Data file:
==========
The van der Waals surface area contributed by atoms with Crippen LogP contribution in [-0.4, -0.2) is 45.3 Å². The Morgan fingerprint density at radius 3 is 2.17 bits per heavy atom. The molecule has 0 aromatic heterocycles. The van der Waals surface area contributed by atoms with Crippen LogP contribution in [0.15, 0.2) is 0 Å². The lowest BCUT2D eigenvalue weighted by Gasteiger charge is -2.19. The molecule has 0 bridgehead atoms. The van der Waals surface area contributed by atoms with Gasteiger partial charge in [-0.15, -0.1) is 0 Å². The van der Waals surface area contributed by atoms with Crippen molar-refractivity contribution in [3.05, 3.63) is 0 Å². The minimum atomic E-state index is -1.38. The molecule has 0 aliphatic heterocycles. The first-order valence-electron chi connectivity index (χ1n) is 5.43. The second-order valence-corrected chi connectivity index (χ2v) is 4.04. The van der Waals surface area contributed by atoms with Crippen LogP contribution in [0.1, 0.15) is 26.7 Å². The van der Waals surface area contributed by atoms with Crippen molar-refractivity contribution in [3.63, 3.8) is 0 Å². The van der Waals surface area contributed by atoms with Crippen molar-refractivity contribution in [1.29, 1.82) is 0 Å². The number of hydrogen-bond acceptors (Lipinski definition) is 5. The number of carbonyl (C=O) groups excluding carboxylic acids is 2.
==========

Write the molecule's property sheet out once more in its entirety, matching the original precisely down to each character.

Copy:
The van der Waals surface area contributed by atoms with Crippen LogP contribution in [-0.4, -0.2) is 45.3 Å². The Morgan fingerprint density at radius 3 is 2.17 bits per heavy atom. The molecule has 0 aromatic heterocycles. The van der Waals surface area contributed by atoms with Crippen LogP contribution in [0.15, 0.2) is 0 Å². The lowest BCUT2D eigenvalue weighted by Gasteiger charge is -2.19. The molecule has 0 bridgehead atoms. The van der Waals surface area contributed by atoms with Gasteiger partial charge in [-0.15, -0.1) is 0 Å². The van der Waals surface area contributed by atoms with Crippen molar-refractivity contribution in [3.05, 3.63) is 0 Å². The minimum atomic E-state index is -1.38. The molecule has 0 aliphatic heterocycles. The first-order valence-electron chi connectivity index (χ1n) is 5.43. The second-order valence-corrected chi connectivity index (χ2v) is 4.04. The van der Waals surface area contributed by atoms with Crippen LogP contribution in [0.1, 0.15) is 26.7 Å². The van der Waals surface area contributed by atoms with Crippen molar-refractivity contribution in [3.63, 3.8) is 0 Å². The van der Waals surface area contributed by atoms with Crippen molar-refractivity contribution in [1.29, 1.82) is 0 Å². The number of hydrogen-bond acceptors (Lipinski definition) is 5. The number of carbonyl (C=O) groups excluding carboxylic acids is 2.